“We’re a suburban nation,” said Sasha Tsenkova, a professor of architecture, planning and landscape at the University of Calgary, who looked at our findings.
In all, 1,700 square kilometres have been added to the country’s nine biggest metropolitan areas since 2001. It’s as if the country’s urban areas have increased by three-and-a-half times the size of the island of Montreal.
And since urban sprawl (up 34 per cent) has progressed on average faster than population growth (up 26 per cent), each Canadian occupies, on average, more space, farther away from city centres. In 2001, residents of the nine largest centres occupied an average of 317 m2 of urbanized territory. In 2021, it went up by 19 m2, an area equivalent to one to two additional parking spaces for each inhabitant.
“Urban sprawl contributes enormously to greenhouse gas emissions,” said Tsenkova. “It has an economic, environmental and social cost.” Instead of building new neighbourhoods, we should intensify those that already exist and add services and shops within walking distance, according to experts.
There is no silver bullet solution when it comes to cybersecurity. New vulnerabilities are discovered every day and IT staff must win the cybersecurity battle every time, whereas attackers only need to win once to gain a foothold in an environment. So where do you focus your efforts to ensure your organization is staying protected? This blog will look at your cybersecurity defense in depth strategy.
Defense in depth is a well-known strategy amongst cybersecurity practitioners. This strategy utilizes layers of security controls to ensure that the confidentiality, integrity, and availability of information systems are maintained. Your organization will likely already have several layers of security controls in place, but you may still be wondering which controls are the most effective or would provide the best return on investment. Let’s look at the key elements of a cybersecurity defense in depth strategy.
Make sure students understand the concept of “Defense in Depth”: layers of security controls to ensure that the confidentiality, integrity, and availability of information systems are maintained.
“Whether your organization realizes it or not, you already have a fleet of security sensors deployed: your staff! ” They are indeed the first line of defense, but also the most likely to cause a problem. Why is this?
The article say “Some professors will have Zoom sessions to communicate, but the responsibility dynamic shifts a little bit, where although the school is very supportive, it’s all about the initiative from the student.” What does this mean?
How might you set up a business around online learning where you can help students navigate “responsibility dynamic shifts”?
“the algorithm will open up the six-year archive of cloudy Sentinel-2 imagery to all kinds of new analysis, from mapping trends in drought to tracking the extent of frost and snow cover.” How will this be useful?
If you can get six-years of archival data of almost daily satellite coverage for an area, what sort of business could you build around this?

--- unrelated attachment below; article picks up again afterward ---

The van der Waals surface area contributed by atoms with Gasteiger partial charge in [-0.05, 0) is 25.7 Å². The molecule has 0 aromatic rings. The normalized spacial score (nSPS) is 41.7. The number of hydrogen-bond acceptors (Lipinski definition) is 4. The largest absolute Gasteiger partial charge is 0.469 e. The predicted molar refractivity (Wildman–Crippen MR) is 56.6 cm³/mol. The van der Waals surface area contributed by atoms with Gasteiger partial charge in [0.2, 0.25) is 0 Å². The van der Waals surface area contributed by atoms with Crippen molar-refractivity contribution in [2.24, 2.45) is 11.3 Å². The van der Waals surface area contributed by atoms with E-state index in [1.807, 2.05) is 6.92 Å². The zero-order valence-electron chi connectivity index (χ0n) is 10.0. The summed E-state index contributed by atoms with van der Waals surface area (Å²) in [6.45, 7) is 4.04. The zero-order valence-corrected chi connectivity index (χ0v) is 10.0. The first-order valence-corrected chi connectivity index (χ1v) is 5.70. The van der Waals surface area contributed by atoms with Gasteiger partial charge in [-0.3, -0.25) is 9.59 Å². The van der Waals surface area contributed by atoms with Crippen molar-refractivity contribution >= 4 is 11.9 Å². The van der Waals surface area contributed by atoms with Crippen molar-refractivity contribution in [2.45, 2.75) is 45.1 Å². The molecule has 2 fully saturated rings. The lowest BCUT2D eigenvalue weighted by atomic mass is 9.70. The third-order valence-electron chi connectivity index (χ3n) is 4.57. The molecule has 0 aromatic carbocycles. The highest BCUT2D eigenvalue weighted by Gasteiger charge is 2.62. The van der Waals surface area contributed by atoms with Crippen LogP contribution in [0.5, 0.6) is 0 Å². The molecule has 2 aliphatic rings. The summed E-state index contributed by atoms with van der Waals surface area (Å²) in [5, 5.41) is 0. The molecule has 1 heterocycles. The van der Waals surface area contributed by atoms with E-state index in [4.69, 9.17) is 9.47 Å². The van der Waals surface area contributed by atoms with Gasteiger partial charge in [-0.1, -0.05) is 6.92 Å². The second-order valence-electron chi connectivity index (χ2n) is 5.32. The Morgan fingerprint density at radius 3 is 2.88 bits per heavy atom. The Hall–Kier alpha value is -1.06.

A number of companies — including Flashfood, Too Good To Go and FeedBack — have entered the Canadian market billing themselves as an innovative way to simultaneously cut food waste and save money.
“They are becoming more popular because more and more consumers realise that savings occur more on the back-end of the grocery store experience,” said Sylvain Charlebois, director of the Agri-Food Analytics Lab and professor at Dalhousie University.
“There’s not a whole lot of promotions going on in stores.”
Too Good To Go, a Copenhagen-based company, made its mobile app available in Canada last year and operates in Toronto, Vancouver and Montreal so far.
“According to United Nations figures, a record 53.6m tonnes of electronic waste was generated worldwide in 2019 – up 21% in just five year – with mobile phones making up a significant part of this. What’s more, only 17% of electronic waste was recycled.” Why is it that otherwise earth-conscious people don’t seem to care when it comes to getting rid of their outdated technology?
Why is that people seem just fine, and indeed excited, to upgrade their phone every two years when there are phones like this around?
To help her and others who worry about their lack of green fingers, there has been a growth in the sale of hi-tech sensors for indoor plants – devices that you push into the soil next to them.
These sensors are usually solar powered and connect wirelessly by Bluetooth or wi-fi to a user’s smartphone and laptop. They show in real time if a plant has enough water or sunlight, and the correct temperature.
Ms Moeller uses a sensor made by German firm Greensens for some of her plants. It has more than 5,000 species on its app database.
“It gives me the opportunity to monitor… and now my plants look healthy,” says Ms Moeller, who gets sent regular notifications about how her plants are doing, and whether they need watering in particular.